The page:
Nicholas Gage’s mother, Eleni (i. e., Helen) Gatzoyiannis, was tortured and executed by Communist guerrillas during the Greek Civil War. She had sent the nine-year-old Nicholas and three of his four sisters (the fourth later escaped too) to safety, hoping to join them later; for this she was branded a “fascist.” Haunted by his mother’s fate, Gage eventually left his job as a New York Times reporter and, while tracking down his mother’s murderers with the intention of killing them, pieced together the story of Eleni’s life and found the meaning of his own. This is a magnificent book which almost incidentally embodies the best history yet of the Greek Civil War.
These are fascinating essays, edited by their perpetrator, M. C. Bradbrook, Professor of English Emerita, University of Cambridge and Fellow of Girton College. They range from an account of the celebrated Ladies of Langollen (“Living the Gothic Pastoral Romance”) to a study of her Girton contemporary, Queenie Roth Leavis, editor with F. R. Leavis of Scrutiny, and two pieces, opposed in attitude, on Virginia Woolf. This is not all, but it may serve to indicate the extent of Bradbrook’s interests in women writers. A more feminist, though equally brilliant, piece is “My Cambridge,” which contrasts 1927 and 1977.
“Ironically,” writes Ms. Bolsterli, “the value of this document lies in its tedium,” and tedious this account is. How could it be otherwise? Nannie Still well Jackson was no mute, inglorious Emily Dickinson wasting her sweetness on the Arkansas desert air. The miracle is that this poor, plain woman in 1890—91 kept any record at all of her hard, dull life. The only relief to be found is in her pleasure in gifts of food and in her women friends, who visited constantly up and down the muddy (or dusty) roads. Ms, Bolsterli compares Nannie Jackson to Addie Bundren in As / Lay Dying, and there is a good deal of truth in that analogy. If anyone cares to know, vinegar pie is lemon pie made with vinegar instead of lemons (cheaper and easier to come by), and chicken bread is simply cornmeal and water mixed and baked, with maybe a dash of salt.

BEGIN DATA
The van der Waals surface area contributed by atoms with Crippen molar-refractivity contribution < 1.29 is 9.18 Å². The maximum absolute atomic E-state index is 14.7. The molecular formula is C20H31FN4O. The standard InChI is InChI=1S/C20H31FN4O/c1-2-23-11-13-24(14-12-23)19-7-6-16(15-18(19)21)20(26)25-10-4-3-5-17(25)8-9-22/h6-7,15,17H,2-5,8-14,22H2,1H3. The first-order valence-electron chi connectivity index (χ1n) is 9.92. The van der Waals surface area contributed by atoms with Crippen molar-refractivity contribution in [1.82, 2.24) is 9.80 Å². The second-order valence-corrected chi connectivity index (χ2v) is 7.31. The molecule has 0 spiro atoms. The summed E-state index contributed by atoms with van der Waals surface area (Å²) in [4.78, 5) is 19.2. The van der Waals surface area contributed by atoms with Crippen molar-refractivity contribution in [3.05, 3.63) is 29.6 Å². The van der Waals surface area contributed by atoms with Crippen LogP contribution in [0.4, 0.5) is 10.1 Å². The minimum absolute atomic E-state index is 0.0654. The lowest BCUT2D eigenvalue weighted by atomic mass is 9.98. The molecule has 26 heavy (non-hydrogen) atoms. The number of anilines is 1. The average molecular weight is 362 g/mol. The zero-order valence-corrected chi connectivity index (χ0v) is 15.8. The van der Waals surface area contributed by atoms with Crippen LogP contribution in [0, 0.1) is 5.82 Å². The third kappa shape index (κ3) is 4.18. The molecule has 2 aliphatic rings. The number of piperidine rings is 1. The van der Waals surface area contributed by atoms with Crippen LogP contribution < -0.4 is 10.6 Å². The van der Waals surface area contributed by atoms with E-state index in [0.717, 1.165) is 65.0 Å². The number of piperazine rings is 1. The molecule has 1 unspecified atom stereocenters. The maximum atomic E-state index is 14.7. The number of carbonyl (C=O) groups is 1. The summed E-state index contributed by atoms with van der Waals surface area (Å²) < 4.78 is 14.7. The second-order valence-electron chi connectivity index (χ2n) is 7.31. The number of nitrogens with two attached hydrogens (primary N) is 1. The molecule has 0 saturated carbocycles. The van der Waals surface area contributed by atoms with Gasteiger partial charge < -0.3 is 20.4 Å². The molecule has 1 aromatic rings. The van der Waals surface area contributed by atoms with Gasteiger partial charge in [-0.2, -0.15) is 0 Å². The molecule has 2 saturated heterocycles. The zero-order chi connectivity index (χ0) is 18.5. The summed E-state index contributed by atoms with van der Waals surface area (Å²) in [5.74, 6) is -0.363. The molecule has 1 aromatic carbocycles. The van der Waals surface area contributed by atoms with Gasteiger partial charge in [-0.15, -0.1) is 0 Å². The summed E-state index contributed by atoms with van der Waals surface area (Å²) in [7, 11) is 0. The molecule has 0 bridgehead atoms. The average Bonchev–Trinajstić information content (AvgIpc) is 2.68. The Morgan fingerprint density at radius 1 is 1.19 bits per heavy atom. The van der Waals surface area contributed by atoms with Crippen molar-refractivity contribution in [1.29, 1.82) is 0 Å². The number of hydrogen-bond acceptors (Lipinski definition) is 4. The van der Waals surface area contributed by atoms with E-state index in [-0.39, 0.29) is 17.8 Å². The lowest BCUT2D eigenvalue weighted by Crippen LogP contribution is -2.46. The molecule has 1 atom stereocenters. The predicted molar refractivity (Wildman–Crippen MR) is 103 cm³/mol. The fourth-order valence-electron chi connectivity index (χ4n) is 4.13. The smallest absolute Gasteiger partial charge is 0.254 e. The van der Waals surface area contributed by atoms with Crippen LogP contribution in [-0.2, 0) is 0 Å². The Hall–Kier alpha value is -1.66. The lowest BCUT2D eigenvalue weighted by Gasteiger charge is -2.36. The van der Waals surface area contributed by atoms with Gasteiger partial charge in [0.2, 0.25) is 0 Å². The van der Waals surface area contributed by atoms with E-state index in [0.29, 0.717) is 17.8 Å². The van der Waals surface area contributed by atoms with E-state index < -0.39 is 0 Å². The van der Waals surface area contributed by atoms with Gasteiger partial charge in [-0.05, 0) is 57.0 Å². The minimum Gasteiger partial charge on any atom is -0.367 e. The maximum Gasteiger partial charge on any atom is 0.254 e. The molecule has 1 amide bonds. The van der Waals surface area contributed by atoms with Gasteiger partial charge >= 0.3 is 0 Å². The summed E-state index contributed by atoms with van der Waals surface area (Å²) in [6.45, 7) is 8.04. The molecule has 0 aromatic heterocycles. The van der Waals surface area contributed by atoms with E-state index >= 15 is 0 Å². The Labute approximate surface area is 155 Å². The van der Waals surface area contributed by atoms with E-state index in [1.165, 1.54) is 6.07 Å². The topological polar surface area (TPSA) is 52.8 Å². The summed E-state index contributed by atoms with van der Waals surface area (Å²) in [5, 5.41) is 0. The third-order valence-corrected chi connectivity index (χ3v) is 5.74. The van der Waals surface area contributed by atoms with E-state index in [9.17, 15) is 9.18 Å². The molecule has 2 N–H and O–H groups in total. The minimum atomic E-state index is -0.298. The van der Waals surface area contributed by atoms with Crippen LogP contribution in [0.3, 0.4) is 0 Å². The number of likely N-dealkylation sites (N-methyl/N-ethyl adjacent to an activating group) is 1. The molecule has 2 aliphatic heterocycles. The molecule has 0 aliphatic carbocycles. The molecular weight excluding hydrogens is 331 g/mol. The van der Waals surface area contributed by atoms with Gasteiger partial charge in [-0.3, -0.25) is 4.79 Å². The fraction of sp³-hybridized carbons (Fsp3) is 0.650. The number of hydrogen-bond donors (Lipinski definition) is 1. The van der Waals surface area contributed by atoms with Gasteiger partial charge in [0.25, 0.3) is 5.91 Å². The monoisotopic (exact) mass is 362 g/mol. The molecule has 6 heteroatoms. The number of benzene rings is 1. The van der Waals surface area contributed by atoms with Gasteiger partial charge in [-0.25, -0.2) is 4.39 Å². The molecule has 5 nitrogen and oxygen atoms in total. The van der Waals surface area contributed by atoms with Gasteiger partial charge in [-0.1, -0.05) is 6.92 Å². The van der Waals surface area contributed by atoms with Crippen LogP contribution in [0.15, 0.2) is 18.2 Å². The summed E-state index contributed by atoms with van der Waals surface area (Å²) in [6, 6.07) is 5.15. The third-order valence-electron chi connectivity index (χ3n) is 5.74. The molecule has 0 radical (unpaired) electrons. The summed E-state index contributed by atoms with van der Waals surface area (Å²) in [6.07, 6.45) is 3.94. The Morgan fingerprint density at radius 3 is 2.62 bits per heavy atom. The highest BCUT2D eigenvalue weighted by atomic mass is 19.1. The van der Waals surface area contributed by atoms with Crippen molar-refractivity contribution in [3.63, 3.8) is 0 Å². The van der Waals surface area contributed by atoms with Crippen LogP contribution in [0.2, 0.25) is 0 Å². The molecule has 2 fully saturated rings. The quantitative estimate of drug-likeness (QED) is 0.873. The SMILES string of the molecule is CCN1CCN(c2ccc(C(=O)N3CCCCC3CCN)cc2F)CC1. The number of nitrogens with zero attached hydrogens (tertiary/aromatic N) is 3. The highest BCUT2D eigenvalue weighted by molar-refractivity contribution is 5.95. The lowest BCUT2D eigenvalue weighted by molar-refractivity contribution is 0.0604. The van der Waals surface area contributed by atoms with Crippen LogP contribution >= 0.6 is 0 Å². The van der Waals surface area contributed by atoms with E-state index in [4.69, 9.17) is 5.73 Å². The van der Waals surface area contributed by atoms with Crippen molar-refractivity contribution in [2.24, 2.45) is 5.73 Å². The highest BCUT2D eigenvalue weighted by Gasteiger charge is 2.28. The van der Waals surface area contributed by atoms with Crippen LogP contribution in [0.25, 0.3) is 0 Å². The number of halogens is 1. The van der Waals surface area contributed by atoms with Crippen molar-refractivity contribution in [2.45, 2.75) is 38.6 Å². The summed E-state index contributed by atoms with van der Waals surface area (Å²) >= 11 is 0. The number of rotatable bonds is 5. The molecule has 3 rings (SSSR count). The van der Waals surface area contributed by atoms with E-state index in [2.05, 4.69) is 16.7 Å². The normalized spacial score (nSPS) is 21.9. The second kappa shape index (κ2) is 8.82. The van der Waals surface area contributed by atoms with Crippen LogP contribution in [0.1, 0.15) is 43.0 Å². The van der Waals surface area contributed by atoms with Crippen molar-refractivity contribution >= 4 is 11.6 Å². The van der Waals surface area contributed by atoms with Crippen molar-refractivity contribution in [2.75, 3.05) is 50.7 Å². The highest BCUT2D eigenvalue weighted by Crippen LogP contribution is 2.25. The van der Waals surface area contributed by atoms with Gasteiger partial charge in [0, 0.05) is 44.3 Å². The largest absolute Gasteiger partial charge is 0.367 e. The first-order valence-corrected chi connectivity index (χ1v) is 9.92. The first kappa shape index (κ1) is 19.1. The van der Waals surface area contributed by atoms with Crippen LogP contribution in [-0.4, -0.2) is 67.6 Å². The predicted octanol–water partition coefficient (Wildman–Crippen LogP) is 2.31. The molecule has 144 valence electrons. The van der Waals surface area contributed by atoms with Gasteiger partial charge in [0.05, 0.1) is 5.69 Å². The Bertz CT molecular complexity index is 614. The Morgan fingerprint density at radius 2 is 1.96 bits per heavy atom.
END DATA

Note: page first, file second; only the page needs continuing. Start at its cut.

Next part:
Thomas R. R. Cobb was the sort of antebellum Southerner who makes the antebellum South so hard to pin down. He, like so many others, combined evangelical Christianity with slaveholding, strict morality with an aversion to reform societies, dedication to the Constitution with support for secession. Cobb did important things— wrote laws and books, founded schools, and served as a general in the Confederacy—but those are not the best reasons to read this book. Rather it deserves to be read because it focuses on a man who embodied so many of the apparent contradictions of the Old South and because it makes him understandable.
Fifty years ago the young Mr. Prokosch wrote a successful novel called The Asiatics, That brought him fame, a little money, and, most importantly, an introduction to every writer of note on both sides of the Atlantic, In this memoir Mr. Prokosch, who says he is cursed with total recall, reconstructs conversations that took place decades ago. We hear the voices of Gertrude Stein, Thomas Wolfe, W. H. Auden, Virginia Woolf, Walter de la Mare, George Santayana, and a whole host of others. The difficulty is, they say so little. Maybe they were just not the conversationalists we think they ought to be; maybe they did not unburden themselves, at least not to Mr. Prokosch. This is an interesting but rather thin account of one man’s journey around the literary scene.